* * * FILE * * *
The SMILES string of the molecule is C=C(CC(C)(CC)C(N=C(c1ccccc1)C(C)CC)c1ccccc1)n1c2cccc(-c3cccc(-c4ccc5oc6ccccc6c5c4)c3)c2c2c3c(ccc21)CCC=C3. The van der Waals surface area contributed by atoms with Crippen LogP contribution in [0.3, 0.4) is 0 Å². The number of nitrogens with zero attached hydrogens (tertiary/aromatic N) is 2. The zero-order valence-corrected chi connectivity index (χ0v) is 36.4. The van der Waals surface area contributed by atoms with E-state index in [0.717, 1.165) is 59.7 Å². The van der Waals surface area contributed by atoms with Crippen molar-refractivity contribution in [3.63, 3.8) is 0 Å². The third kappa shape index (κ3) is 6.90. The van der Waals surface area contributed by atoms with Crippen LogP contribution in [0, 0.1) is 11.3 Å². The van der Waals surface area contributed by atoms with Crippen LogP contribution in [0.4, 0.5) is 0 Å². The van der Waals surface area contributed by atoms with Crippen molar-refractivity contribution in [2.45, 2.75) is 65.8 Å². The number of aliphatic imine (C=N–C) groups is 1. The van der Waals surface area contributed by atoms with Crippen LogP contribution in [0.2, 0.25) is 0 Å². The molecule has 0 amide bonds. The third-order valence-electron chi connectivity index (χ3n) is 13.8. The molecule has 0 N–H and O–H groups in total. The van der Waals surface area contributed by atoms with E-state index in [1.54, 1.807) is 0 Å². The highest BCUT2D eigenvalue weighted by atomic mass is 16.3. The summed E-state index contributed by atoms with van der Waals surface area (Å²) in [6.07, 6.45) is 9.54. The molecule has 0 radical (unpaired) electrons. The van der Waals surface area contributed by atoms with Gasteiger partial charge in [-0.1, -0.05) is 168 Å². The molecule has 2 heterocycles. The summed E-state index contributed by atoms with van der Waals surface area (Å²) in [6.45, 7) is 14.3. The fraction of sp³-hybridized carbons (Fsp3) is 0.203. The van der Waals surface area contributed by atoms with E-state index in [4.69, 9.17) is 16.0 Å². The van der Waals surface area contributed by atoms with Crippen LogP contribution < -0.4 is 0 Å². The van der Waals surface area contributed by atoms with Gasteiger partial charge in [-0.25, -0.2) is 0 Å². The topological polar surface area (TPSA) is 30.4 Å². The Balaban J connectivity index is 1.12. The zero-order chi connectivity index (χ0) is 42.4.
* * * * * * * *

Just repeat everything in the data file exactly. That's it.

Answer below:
The SMILES string of the molecule is C=C(CC(C)(CC)C(N=C(c1ccccc1)C(C)CC)c1ccccc1)n1c2cccc(-c3cccc(-c4ccc5oc6ccccc6c5c4)c3)c2c2c3c(ccc21)CCC=C3. The van der Waals surface area contributed by atoms with Crippen LogP contribution in [0.3, 0.4) is 0 Å². The number of nitrogens with zero attached hydrogens (tertiary/aromatic N) is 2. The zero-order valence-corrected chi connectivity index (χ0v) is 36.4. The van der Waals surface area contributed by atoms with E-state index in [0.717, 1.165) is 59.7 Å². The van der Waals surface area contributed by atoms with Crippen molar-refractivity contribution in [3.63, 3.8) is 0 Å². The third kappa shape index (κ3) is 6.90. The van der Waals surface area contributed by atoms with Crippen LogP contribution in [0, 0.1) is 11.3 Å². The van der Waals surface area contributed by atoms with Crippen LogP contribution in [0.4, 0.5) is 0 Å². The van der Waals surface area contributed by atoms with Crippen molar-refractivity contribution in [2.45, 2.75) is 65.8 Å². The number of aliphatic imine (C=N–C) groups is 1. The van der Waals surface area contributed by atoms with Crippen LogP contribution in [0.2, 0.25) is 0 Å². The molecule has 0 amide bonds. The third-order valence-electron chi connectivity index (χ3n) is 13.8. The molecule has 0 N–H and O–H groups in total. The van der Waals surface area contributed by atoms with E-state index in [1.54, 1.807) is 0 Å². The highest BCUT2D eigenvalue weighted by atomic mass is 16.3. The summed E-state index contributed by atoms with van der Waals surface area (Å²) in [6.07, 6.45) is 9.54. The molecule has 0 radical (unpaired) electrons. The van der Waals surface area contributed by atoms with Gasteiger partial charge in [-0.1, -0.05) is 168 Å². The molecule has 2 heterocycles. The summed E-state index contributed by atoms with van der Waals surface area (Å²) in [6.45, 7) is 14.3. The fraction of sp³-hybridized carbons (Fsp3) is 0.203. The van der Waals surface area contributed by atoms with E-state index in [4.69, 9.17) is 16.0 Å². The van der Waals surface area contributed by atoms with Crippen LogP contribution < -0.4 is 0 Å². The van der Waals surface area contributed by atoms with Gasteiger partial charge in [-0.25, -0.2) is 0 Å². The topological polar surface area (TPSA) is 30.4 Å². The Balaban J connectivity index is 1.12. The zero-order chi connectivity index (χ0) is 42.4.